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Dr. Robert Clark swings the bat during the cricket match.

History Between the Wickets: Students Learn Cricket

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by Halle Johnson, Student Public Relations Writer

Dr. Glen Duerr plays in the cricket match for his classBracketed by cornfields and Cedar Lake, Dr. Glen Duerr expertly bowled the cricket ball in his annual Cedarville cricket match. But there was an important history lesson between the wickets.

Duerr, associate professor of international studies, was born in Kent, England, then moved with his family to Canada, and is now working in the United States. He teaches cricket as a part of his History and Politics of the British Isles and Canada course.

“Cricket is deeply rooted in the tradition of the British empire. Many officers in the military played cricket because it is very tactical,” said Duerr. “And it has the added bonus of being fun for students.”

Cricket involves two pitches with a wicket (wooden legs with bails balanced on top) at either end. The “pitcher” bowls the cricket ball toward the wickets in an attempt to knock the wooden bails off the stilts. The batter attempts to protect the wickets with a flattened and elongated bat, and scores by running between the two wickets. With the ability to hit the cricket ball 360 degrees, the fielding team must be strategic in order to catch the ball in the air.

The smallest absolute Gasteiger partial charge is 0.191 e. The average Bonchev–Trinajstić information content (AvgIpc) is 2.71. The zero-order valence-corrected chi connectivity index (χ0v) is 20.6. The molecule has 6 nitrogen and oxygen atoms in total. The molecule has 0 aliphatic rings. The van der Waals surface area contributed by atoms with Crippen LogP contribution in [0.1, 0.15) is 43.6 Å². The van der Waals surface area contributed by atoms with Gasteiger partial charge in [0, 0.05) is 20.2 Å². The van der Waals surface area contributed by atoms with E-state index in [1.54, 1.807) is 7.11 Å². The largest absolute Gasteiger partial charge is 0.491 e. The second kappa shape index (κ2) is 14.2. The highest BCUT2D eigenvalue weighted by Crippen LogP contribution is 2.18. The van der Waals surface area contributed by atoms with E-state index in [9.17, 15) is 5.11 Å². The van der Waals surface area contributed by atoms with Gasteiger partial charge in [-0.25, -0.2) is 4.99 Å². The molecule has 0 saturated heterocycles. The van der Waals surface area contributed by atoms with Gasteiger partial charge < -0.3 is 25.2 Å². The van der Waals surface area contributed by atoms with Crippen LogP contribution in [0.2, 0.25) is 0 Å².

This was Duerr’s sixth time teaching cricket to students on campus, an experience that reminds him of his school years.

“I grew up playing cricket in school,” said Duerr. “Oftentimes we would play cricket against schools founded in the 17th century. Cricket is deeply traditional and a cultural staple in England, and I still try to follow the sport whenever I can.”

As a part of the event, Duerr lectured on the history of cricket in the British empire, which included everything from the sport’s roots as a commoner’s game to its acceptance by the military to the popularity of cricket in the United States prior to the Revolutionary War.

“Cricket was at one time the most popular American sport!” said Duerr. “Once America separated from England, cricket gradually made the transition to baseball, which is a very American sport. The two are incredibly similar, and you can still see the influence of cricket.”

Duerr described his childhood in England as “filled with history," everything from the Charles Dickens festival Rochester, England, to Easter egg hunts at Leeds Castle in Kent, England, built in 1119. Duerr also lived in Canada for a decade prior to pursuing his doctorate in the States. With a culturally diverse background, Duerr’s course gives students the opportunity to experience cricket matches in the cornfields.

Located in southwest Ohio, Cedarville University is an accredited, Christ-centered, Baptist institution with an enrollment of 4,750 undergraduate, graduate and online students in more than 150 areas of study. Founded in 1887, Cedarville is recognized nationally for its authentic Christian community, rigorous academic programs, including the Bachelor of Arts in international studies program, strong graduation and retention rates, accredited professional and health science offerings and high student engagement ranking. For more information about the University, visit www.cedarville.edu.